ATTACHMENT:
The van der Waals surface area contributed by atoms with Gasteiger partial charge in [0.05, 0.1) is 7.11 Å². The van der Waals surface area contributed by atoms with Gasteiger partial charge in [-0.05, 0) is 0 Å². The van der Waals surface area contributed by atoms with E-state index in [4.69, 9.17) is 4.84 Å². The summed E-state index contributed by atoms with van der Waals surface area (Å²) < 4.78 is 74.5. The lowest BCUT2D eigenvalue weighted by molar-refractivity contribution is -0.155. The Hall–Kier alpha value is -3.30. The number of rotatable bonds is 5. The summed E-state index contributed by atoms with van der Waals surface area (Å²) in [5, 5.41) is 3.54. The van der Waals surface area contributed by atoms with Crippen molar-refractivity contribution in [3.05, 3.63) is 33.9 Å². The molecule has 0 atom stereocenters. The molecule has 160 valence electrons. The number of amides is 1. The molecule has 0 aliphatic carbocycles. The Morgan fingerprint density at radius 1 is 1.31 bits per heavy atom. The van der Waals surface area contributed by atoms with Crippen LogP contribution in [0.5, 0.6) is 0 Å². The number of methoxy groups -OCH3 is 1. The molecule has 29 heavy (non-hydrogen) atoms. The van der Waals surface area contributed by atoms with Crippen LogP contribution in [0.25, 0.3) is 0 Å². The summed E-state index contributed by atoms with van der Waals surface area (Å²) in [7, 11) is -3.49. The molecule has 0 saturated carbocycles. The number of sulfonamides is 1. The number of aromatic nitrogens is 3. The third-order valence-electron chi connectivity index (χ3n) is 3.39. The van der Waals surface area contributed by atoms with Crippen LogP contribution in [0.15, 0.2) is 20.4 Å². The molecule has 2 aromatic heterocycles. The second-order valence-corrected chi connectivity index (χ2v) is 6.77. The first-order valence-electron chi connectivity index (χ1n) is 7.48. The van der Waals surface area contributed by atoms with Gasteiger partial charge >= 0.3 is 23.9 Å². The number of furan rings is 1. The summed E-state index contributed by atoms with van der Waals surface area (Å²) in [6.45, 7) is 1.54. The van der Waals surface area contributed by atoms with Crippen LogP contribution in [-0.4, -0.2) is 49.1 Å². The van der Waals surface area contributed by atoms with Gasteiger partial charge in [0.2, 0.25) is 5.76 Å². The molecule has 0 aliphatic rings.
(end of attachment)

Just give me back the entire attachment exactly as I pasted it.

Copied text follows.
The van der Waals surface area contributed by atoms with Gasteiger partial charge in [0.05, 0.1) is 7.11 Å². The van der Waals surface area contributed by atoms with Gasteiger partial charge in [-0.05, 0) is 0 Å². The van der Waals surface area contributed by atoms with E-state index in [4.69, 9.17) is 4.84 Å². The summed E-state index contributed by atoms with van der Waals surface area (Å²) < 4.78 is 74.5. The lowest BCUT2D eigenvalue weighted by molar-refractivity contribution is -0.155. The Hall–Kier alpha value is -3.30. The number of rotatable bonds is 5. The summed E-state index contributed by atoms with van der Waals surface area (Å²) in [5, 5.41) is 3.54. The van der Waals surface area contributed by atoms with Crippen molar-refractivity contribution in [3.05, 3.63) is 33.9 Å². The molecule has 0 atom stereocenters. The molecule has 160 valence electrons. The number of amides is 1. The molecule has 0 aliphatic carbocycles. The Morgan fingerprint density at radius 1 is 1.31 bits per heavy atom. The van der Waals surface area contributed by atoms with Crippen LogP contribution in [0.5, 0.6) is 0 Å². The number of methoxy groups -OCH3 is 1. The molecule has 29 heavy (non-hydrogen) atoms. The van der Waals surface area contributed by atoms with Crippen LogP contribution in [0.25, 0.3) is 0 Å². The summed E-state index contributed by atoms with van der Waals surface area (Å²) in [7, 11) is -3.49. The molecule has 0 saturated carbocycles. The number of sulfonamides is 1. The number of aromatic nitrogens is 3. The third-order valence-electron chi connectivity index (χ3n) is 3.39. The van der Waals surface area contributed by atoms with Crippen LogP contribution in [0.15, 0.2) is 20.4 Å². The molecule has 2 aromatic heterocycles. The second-order valence-corrected chi connectivity index (χ2v) is 6.77. The first-order valence-electron chi connectivity index (χ1n) is 7.48. The van der Waals surface area contributed by atoms with Gasteiger partial charge >= 0.3 is 23.9 Å². The number of furan rings is 1. The summed E-state index contributed by atoms with van der Waals surface area (Å²) in [6.45, 7) is 1.54. The van der Waals surface area contributed by atoms with Crippen LogP contribution in [-0.4, -0.2) is 49.1 Å². The van der Waals surface area contributed by atoms with Gasteiger partial charge in [0.2, 0.25) is 5.76 Å². The molecule has 0 aliphatic rings.